Oedipus on his Life’s Path

Elżbieta Wesołowska

One writes about Sophocles’ Oedipus Rex (c. 429 BC) with trepidation. This feeling is likely to be compounded by the fact that this inexhaustible and multifaceted play continues to animate countless scholarly and critical debates which are becoming ever more narrow and focused. The depth and timelessness of this trademark Sophoclean tragedy inspire scholars to explore the complexity and originality of this most tragic of all tragic heroes about the famous parricide who wedded and bedded his own mother.[1]

A medieval monk’s refashioning of the fallen Oedipus, Bury St Edmund’s, 1450s (in a manuscript of John Lydgate’s poem The Fall of Princes (composed 1430s), British Library Harl. MS 1766 f.48r).

The aim of this short article is to examine the role of literary topography from the perspective of geopoetics – where place and space bear an intimate relationship within the text that contains them. My reflections on the life of Oedipus will be based on the analysis of the map of Sophocles’ Greece. I will focus on the places the hero visited (albeit at times unintentionally)[2] and influenced in turn:

For clarity, as a self-standing schema, the route looks like this:

This route charts the places that mark the most important and dramatic events of Oedipus’s life. He is born in Thebes (1). Burdened with a curse, he is left to die on Mount Cithaeron (2). Saved by a well-meaning servant, he is first taken by a shepherd and later by the king of Corinth (3), Polybius. At (3) he is told about being a changeling. He then secretly leaves for Delphi (4), across the sea. Hoping to learn about his origins, he consults the Oracle of Apollo but is left without a direct answer (vv. 280–1).

Instead, he is told (in the form of a refined presupposition)[3] about two crimes he is fated to commit: he will kill his father and wed his mother. It is the combination of the oracle’s cryptic presupposition, the young age of Oedipus, and the sense of anxiety about his origins that drives the protagonist far away from the place where he fears he may encounter his parents.[4] At this point, he travels on foot and encounters a group of travellers at the crossroads (5). Offended and assaulted by the strangers, Oedipus kills all but one of them.[5]

Oedipus and the Sphinx, Gustave Moreau, 1864 (Metropolitan Museum of Art, New York, USA).

Oedipus then takes the road from which the travellers came and heads for Thebes. Note that this event marks the last time that the youth can choose his way. After all, he might as well have taken the highroad to Daulis (6), which would help him stay away from Corinth, as intended. Instead, Oedipus chooses his way, determined always to keep right. Along the way, he comes across the monstrous Sphinx (7), which he vanquishes using the strength of his intellect, and returns to Thebes. Oedipus then basks in glory as the slayer of the monster that has plagued the local inhabitants for some time. In return for his achievement, he is awarded the hand of the widowed Queen and the throne of Thebes.[6]  He therefore accidentally becomes the ruler of the land, which he should have inherited as the only rightful son of the king.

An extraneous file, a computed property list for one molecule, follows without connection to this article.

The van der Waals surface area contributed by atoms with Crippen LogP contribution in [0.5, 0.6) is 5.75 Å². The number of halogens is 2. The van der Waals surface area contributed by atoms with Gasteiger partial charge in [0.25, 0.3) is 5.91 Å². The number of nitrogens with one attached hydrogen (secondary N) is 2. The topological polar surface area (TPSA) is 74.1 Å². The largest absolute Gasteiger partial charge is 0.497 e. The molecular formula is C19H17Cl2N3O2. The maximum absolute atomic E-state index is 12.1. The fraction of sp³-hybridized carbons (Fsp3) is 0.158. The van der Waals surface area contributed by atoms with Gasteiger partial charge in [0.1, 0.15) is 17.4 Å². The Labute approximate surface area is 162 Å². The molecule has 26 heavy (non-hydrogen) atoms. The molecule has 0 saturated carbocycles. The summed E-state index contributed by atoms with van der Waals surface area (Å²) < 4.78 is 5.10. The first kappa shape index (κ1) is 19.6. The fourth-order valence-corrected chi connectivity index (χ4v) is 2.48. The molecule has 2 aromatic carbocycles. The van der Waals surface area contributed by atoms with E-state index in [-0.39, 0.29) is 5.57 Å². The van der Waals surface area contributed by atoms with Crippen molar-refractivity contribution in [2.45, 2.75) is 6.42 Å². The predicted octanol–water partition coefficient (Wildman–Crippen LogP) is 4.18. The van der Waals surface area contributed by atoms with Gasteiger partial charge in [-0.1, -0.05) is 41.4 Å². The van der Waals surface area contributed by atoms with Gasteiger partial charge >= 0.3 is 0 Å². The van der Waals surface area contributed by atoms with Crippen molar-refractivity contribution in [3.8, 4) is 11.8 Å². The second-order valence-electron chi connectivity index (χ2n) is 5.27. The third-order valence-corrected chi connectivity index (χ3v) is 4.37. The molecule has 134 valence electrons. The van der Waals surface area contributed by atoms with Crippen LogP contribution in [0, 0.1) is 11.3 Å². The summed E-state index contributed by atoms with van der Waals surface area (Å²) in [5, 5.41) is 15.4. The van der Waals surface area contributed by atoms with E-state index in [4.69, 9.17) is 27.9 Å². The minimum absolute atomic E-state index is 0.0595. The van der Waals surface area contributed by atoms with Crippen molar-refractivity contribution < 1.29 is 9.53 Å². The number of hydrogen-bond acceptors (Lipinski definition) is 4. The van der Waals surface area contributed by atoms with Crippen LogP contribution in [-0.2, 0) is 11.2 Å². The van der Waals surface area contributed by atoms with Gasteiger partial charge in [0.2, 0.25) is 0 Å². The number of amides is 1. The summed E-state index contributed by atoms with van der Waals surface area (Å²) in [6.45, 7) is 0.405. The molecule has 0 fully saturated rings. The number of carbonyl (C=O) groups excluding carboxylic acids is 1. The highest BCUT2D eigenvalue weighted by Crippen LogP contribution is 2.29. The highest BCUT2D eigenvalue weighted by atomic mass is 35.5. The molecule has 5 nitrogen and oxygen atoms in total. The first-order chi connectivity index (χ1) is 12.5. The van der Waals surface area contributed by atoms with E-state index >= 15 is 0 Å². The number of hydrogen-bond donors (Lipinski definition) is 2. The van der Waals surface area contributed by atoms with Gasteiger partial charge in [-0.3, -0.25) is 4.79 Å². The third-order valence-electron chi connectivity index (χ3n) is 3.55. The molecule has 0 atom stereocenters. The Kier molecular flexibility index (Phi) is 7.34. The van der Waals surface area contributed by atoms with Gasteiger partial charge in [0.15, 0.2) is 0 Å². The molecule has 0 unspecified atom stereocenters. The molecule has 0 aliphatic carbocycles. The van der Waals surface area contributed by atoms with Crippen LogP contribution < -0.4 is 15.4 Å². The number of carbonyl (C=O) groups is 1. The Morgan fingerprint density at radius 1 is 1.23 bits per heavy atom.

Let us consider the route marked by numbers 1 – 2 – 3 – 4 – 5 – 7 – 8, i.e disregarding Daulis (6). The closed curve of the route is fairly unambiguous. Other characters of the play follow this trajectory too, both in the fictional present and the past. The events involving these characters are as follows:

  • Past events:
    1. The servant takes the infant away onto a hilltop (2)
    2. The shepherd takes the baby to the palace in Corinth (3)
    3. King Laius consults the Oracle of Delphi (4)[7]
  • Present events:
    1. The envoy arrives from Corinth (3)
    2. The servant arrives from the outskirts of the town (1)
    3. The shepherd arrives from Cithaeron (2)
    4. Teiresias arrives from the town (1)
    5. Sent to consult the oracle, Creon returns from Delphi (4)
    6. After his self-mutilation and the death of his wife, Oedipus wants to head for Cithaeron (2), which he chooses as the place of his death and which is where he was meant to die from the beginning.
    7. However Creon wishes to consult the Oracle of Delphi again (4), before making any decisions concerning the fate of Oedipus.
Oedipus confronts the Sphinx of Thebes (detail of Athenian vase by the ‘Achilles painter’, c. 445 BC; now in the Altes Museum, Berlin, Germany).

Moreover, the mystery of Oedipus’ life can be explained by the fact that Oedipus hoped to avoid his future without knowing his past. His symbolic death as a blind man seems to mirror his life of blindly following the paths of fate. It is also worth considering two adverbs of place and time in ancient Greek: opisthen (denoting that which takes place in the future and is situated “behind” something) and prosthen (that which takes place in the past and is situated “in front of” something). The Greeks believed that since the past had already happened, we can see it “in front of us”, while we can’t see the future, so it is “behind our back”.

In Oedipus’ life the reverse, however, is true: he doesn’t know his past, which is in front of him, but he knows the future, once revealed to him by the oracle. Oedipus lives in the illusion of his future life without having access to his past, in which his present life is rooted. Unable to make sense of his life out of the incoherent scraps of knowledge about his past, he is doomed to fail. In Sophocles’ play, Oedipus blinds himself at the end. Before that he mocks Tiresias, a blind prophet, for his physical blindness, without realizing that he is the one who doesn’t know the truth about himself and his past.[8]